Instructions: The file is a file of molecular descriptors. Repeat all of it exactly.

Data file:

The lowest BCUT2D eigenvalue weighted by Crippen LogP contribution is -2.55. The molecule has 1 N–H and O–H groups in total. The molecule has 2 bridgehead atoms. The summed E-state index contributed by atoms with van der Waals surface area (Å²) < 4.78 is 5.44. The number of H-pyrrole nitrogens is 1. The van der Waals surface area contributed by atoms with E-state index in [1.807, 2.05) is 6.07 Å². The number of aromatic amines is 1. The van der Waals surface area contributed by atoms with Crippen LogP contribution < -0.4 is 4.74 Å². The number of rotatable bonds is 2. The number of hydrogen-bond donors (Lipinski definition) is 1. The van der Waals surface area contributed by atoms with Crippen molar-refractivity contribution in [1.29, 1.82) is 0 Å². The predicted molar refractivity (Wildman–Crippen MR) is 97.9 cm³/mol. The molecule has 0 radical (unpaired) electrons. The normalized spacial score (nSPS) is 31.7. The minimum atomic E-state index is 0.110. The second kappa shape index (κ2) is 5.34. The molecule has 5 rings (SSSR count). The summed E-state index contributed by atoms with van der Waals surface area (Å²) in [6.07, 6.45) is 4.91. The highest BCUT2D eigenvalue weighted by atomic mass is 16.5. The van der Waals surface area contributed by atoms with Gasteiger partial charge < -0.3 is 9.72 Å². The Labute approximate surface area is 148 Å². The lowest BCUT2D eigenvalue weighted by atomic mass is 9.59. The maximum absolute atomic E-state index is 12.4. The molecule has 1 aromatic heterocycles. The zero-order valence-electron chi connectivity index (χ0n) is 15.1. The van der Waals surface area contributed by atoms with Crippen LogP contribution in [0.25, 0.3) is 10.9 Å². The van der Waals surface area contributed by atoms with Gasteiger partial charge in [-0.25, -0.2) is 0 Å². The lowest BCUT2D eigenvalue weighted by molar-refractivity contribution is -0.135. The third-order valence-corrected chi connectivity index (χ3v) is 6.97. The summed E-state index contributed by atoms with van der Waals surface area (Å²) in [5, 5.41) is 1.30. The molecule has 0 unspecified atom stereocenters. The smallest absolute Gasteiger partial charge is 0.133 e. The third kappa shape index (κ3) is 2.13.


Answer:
The lowest BCUT2D eigenvalue weighted by Crippen LogP contribution is -2.55. The molecule has 1 N–H and O–H groups in total. The molecule has 2 bridgehead atoms. The summed E-state index contributed by atoms with van der Waals surface area (Å²) < 4.78 is 5.44. The number of H-pyrrole nitrogens is 1. The van der Waals surface area contributed by atoms with E-state index in [1.807, 2.05) is 6.07 Å². The number of aromatic amines is 1. The van der Waals surface area contributed by atoms with Crippen LogP contribution < -0.4 is 4.74 Å². The number of rotatable bonds is 2. The number of hydrogen-bond donors (Lipinski definition) is 1. The van der Waals surface area contributed by atoms with Crippen molar-refractivity contribution in [1.29, 1.82) is 0 Å². The predicted molar refractivity (Wildman–Crippen MR) is 97.9 cm³/mol. The molecule has 0 radical (unpaired) electrons. The normalized spacial score (nSPS) is 31.7. The minimum atomic E-state index is 0.110. The second kappa shape index (κ2) is 5.34. The molecule has 5 rings (SSSR count). The summed E-state index contributed by atoms with van der Waals surface area (Å²) in [6.07, 6.45) is 4.91. The highest BCUT2D eigenvalue weighted by atomic mass is 16.5. The van der Waals surface area contributed by atoms with Gasteiger partial charge < -0.3 is 9.72 Å². The Labute approximate surface area is 148 Å². The lowest BCUT2D eigenvalue weighted by atomic mass is 9.59. The maximum absolute atomic E-state index is 12.4. The molecule has 1 aromatic heterocycles. The zero-order valence-electron chi connectivity index (χ0n) is 15.1. The van der Waals surface area contributed by atoms with Crippen LogP contribution in [0.25, 0.3) is 10.9 Å². The van der Waals surface area contributed by atoms with Gasteiger partial charge in [-0.25, -0.2) is 0 Å². The lowest BCUT2D eigenvalue weighted by molar-refractivity contribution is -0.135. The third-order valence-corrected chi connectivity index (χ3v) is 6.97. The summed E-state index contributed by atoms with van der Waals surface area (Å²) in [5, 5.41) is 1.30. The molecule has 0 unspecified atom stereocenters. The smallest absolute Gasteiger partial charge is 0.133 e. The third kappa shape index (κ3) is 2.13.